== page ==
“SANDWICH TUNA $5.99.” So reads the largest and most prominent of the signs in the window of Habbouz Tunisian Cuisine.
Tunisia does indeed have a stretch of seacoast on the Mediterranean, so for all I know the tuna sandwich is a treasured national dish there. And maybe Habbouz makes a terrific specimen of it. Even if so, I’d advise a first-timer to try something else. You can get a good tuna sandwich plenty of places in the Valley, but you can probably only get, say, slata mechouiya at Habbouz.
And you want it. Though an appetizer, this blend of peppers, garlic, onions and tomatoes topped with fat, meaty olives and scooped up and given a ride to your mouth on pieces of marvelous flatbread verges on main-course status. It’s strikingly spicy, but in a home-cooking way – a characteristic of many offerings at Habbouz.
Tucked between Algeria and Libya, tiny Tunisia has been inhabited and/or occupied at one time or another by Berbers, Phoenicians (of the non-Arizona variety, that is), Romans, Spaniards, Ottoman Turks, Arabs and the French. In terms of surroundings, though, Habbouz offers little of the exotic, romantic atmosphere this diversity implies. The seating, the glaring overhead lights, and the drone of CNN from the TV on the wall give the place, housed next to a Middle Eastern market in a glamour-free strip mall on 27th Avenue, a plain, deli-like functionality.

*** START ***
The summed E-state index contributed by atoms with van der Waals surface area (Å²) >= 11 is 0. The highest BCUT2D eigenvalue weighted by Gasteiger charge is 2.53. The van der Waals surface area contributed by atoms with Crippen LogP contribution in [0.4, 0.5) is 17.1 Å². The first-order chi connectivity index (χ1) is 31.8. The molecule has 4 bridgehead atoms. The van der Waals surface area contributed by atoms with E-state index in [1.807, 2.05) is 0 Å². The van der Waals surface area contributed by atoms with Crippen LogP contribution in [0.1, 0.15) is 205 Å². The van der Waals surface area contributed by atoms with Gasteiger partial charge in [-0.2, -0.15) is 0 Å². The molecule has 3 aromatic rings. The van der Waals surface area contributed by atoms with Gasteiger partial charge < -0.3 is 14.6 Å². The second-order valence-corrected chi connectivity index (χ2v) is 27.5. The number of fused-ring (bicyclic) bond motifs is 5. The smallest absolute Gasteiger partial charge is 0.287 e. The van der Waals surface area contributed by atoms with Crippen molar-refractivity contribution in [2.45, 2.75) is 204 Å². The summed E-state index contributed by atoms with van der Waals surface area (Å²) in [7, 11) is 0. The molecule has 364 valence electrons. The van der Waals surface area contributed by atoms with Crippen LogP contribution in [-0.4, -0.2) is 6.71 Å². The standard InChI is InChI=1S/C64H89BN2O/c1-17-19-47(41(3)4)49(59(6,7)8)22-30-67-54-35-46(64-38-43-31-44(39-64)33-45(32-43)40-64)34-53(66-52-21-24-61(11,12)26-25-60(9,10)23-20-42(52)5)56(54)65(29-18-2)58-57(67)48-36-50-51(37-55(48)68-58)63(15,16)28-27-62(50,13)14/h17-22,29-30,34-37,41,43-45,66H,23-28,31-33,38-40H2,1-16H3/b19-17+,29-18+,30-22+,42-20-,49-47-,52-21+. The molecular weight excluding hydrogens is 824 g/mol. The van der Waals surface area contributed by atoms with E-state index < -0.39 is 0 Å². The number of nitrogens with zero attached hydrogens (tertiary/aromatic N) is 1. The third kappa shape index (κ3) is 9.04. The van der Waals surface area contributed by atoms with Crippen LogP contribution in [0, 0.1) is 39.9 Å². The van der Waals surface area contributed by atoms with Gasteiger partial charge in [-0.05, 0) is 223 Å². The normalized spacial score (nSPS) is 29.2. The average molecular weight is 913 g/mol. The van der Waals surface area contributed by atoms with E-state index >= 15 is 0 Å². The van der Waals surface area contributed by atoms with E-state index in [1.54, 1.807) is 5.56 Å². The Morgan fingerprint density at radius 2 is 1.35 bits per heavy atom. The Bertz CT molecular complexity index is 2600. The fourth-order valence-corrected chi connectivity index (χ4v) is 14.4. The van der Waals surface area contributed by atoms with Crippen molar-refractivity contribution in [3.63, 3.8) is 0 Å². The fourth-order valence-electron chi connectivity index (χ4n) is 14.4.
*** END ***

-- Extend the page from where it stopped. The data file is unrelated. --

Don’t be put off; the cuisine more than makes up for it. The menu features standards like hummus and falafel, but the specifically Tunisian dishes, at least to judge from the Habbouz treatment of them, lean invigoratingly to the spicier end of the spectrum.
The ajja merguez is a highlight: small, aridly granular sausages in harissa, a potent but not overpowering red sauce with peppers, all topped with two eggs. I had mine over medium, and the yolks made a luscious, rich counterpoint to the heat of the sauce.
Milder but no less flavorful was the lamb couscous. The lean lamb obeys the cliché by “falling off the bone,” but the perfectly seasoned couscous isn’t an afterthought: It’s no less indispensable than the meat, with a delightful aroma and mouthfeel. The chicken méchoui, several juicy chunks of grilled white meat, is less distinctive than some of the other entrées, but shows that Habbouz knows how to treat a bird. It comes with a choice of rice, couscous or the aforementioned slata mechouiya; I suggest the last.
Baked goodies are available for dessert. Along with baklava, there’s makroudh, a semolina pastry filled with dates and served in a honeyed syrup, and youyou (aka yo-yo), a mini-doughnut. The first will satisfy a sweet tooth, while the second will satisfy an even sweeter tooth.
And hey, if none of this tempts you, you can always try the tuna sandwich.
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